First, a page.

The foundation said it will do its best to reach vulnerable families during winter.

Grateful recipients of the food aid thanked the Bayat Foundation and said the packages were badly needed.

“We are thankful to the Bayat Foundation that provided us with foodstuff such are flour, rice, and oil and we call for further assistance,” one of the recipients said.

Another recipient added: “I am pleased that the Bayat Foundation is helping needy people during this cold winter.”

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UN seeks record $41 billion for aid to hotspots including Afghanistan

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(Last Updated On: December 2, 2021)

The United Nations appealed on Thursday for $41 billion to provide life-saving assistance next year to a record 183 million people worldwide caught up in conflict and poverty, led by a tripling of its programme in Afghanistan.

Famine remains a “terrifying prospect” for 45 million people living in 43 countries, as extreme weather caused by climate change reduces food supplies, it said in the annual appeal reflecting a 17% rise in annual funding needs.

“The drivers of needs are ones which are familiar to all of us. Tragically, it includes protracted conflicts, political instability, failing economies… the climate crisis, not a new crisis, but one which urges more attention and of course the Covid-19 pandemic,” UN aid chief Martin Griffiths told a news briefing on Wednesday.

In a report to donors, the world body said: “Without sustained and immediate action, 2022 could be catastrophic.”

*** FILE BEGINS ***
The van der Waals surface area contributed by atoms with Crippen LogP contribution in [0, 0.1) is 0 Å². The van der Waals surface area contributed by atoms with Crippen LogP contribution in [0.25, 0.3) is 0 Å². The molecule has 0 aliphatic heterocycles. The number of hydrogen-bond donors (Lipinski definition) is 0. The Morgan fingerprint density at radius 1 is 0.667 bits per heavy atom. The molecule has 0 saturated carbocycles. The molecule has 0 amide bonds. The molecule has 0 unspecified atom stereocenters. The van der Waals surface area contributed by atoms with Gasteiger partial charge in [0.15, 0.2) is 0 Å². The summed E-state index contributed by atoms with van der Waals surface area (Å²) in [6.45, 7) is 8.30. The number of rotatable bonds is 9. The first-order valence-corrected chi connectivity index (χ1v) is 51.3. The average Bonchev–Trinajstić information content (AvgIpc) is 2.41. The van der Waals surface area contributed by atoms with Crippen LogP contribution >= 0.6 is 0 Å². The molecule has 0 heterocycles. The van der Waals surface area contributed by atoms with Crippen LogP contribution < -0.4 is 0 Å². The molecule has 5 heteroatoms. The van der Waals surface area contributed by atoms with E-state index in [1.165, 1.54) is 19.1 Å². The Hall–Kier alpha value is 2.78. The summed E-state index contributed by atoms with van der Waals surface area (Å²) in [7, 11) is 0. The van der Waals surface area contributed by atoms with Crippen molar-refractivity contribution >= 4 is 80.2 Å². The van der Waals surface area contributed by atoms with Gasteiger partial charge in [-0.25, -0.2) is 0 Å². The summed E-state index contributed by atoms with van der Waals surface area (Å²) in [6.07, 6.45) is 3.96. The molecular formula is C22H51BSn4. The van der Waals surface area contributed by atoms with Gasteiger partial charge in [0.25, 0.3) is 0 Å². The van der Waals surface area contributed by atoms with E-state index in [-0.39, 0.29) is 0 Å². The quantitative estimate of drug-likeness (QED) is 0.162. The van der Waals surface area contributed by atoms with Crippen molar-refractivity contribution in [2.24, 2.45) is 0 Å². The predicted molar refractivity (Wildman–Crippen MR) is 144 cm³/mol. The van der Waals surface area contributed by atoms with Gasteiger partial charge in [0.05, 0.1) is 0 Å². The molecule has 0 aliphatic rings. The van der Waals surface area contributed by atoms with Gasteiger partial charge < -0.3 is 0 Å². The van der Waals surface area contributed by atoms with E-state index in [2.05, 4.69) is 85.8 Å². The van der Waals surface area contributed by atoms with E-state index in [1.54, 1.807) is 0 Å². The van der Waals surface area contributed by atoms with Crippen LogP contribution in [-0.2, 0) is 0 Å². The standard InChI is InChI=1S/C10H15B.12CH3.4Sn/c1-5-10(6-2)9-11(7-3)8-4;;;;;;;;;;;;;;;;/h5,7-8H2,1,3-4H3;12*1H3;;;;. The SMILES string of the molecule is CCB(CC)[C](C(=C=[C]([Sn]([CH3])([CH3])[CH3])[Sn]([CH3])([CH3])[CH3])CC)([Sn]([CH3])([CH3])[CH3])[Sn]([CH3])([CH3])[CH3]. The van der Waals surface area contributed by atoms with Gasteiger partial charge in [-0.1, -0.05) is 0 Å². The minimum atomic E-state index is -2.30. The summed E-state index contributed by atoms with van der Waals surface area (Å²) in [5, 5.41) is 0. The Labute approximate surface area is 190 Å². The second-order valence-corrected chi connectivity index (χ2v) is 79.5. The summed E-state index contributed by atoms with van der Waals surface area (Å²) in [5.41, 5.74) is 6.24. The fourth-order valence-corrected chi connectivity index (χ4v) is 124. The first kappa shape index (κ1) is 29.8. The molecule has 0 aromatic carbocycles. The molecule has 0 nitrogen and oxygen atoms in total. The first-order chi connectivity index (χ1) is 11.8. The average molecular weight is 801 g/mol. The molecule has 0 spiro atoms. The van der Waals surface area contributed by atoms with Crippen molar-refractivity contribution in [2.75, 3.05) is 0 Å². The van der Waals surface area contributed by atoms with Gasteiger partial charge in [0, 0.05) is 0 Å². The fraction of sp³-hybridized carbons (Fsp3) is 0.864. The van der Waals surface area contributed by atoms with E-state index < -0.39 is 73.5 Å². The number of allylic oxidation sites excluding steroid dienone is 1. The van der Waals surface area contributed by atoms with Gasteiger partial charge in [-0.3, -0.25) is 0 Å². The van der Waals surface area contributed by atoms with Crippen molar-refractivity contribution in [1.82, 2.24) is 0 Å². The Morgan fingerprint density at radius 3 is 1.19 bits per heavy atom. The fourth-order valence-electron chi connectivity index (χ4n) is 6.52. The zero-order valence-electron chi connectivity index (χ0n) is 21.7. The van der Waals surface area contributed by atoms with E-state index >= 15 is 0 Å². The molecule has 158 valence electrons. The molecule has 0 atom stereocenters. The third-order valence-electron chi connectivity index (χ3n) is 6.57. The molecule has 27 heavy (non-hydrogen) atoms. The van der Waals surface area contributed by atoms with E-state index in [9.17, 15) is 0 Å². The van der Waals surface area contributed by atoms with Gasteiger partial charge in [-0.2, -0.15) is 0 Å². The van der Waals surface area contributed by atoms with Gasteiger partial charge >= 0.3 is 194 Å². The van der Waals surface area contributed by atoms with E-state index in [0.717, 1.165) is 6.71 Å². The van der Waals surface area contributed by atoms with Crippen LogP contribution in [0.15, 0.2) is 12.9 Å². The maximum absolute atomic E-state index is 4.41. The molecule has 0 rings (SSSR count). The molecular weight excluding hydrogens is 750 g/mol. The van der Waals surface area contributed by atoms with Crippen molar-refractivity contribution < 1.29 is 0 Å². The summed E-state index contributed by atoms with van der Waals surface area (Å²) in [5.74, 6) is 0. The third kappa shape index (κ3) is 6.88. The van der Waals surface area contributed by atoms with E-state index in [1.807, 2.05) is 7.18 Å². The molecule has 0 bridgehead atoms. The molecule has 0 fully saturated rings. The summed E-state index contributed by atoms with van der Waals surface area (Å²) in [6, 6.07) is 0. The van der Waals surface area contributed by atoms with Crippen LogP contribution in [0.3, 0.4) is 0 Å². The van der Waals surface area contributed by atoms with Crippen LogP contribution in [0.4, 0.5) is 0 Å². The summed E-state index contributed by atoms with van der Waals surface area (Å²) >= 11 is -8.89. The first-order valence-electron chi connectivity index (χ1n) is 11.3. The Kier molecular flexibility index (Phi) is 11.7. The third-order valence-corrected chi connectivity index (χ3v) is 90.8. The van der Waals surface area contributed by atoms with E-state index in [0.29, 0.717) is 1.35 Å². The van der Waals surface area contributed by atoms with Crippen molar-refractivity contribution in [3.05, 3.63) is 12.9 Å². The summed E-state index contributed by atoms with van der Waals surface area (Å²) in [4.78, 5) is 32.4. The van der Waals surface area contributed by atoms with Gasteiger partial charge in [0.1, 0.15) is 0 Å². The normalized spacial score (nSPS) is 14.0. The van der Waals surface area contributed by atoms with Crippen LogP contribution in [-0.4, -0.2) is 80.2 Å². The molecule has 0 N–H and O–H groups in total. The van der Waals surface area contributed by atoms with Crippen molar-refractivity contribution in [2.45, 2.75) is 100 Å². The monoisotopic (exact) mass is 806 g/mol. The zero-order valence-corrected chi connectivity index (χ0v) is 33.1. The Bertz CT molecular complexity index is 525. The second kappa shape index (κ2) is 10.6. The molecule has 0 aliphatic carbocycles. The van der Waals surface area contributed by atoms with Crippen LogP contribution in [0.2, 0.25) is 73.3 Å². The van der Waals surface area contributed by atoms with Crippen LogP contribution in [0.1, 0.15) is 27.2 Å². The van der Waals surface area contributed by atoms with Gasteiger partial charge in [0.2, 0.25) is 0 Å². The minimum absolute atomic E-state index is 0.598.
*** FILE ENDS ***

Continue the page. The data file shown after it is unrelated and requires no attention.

Afghanistan, Syria, Yemen, Ethiopia and Sudan are the five major crises requiring the most funding, topped by $4.5 billion sought for Afghanistan where “needs are skyrocketing”, it said.

In Afghanistan, more than 24 million people require life-saving assistance to prevent catastrophe, a dramatic increase driven by political tumult, repeated economic shocks, and the severe food insecurity caused by the worst drought in 27 years, Reuters reported.

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Four wounded in Kabul blast

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(Last Updated On: December 2, 2021)

The Emergency Hospital in Kabul has confirmed four people were wounded in an IED explosion in Salim Karwan square in PD4 around midday Thursday.

The Emergency Hospital said in a tweet that the injured were taken to the hospital from the scene of the explosion.

The hospital said a child was among the injured adding the incident was caused by a magnetic IED attached to a vehicle.

Islamic Emirate of Afghanistan’s (IEA) Interior Ministry spokesman Saeed Khosti, however, said the incident was caused by an IED placed in a pot. He also claimed that there were no casualties in the blast.

No individual or group has claimed responsibility for the attack.

Two days ago, Kabul witnessed another explosion. The blast, which targeted an IEA vehicle, wounded five people, including members of the IEA.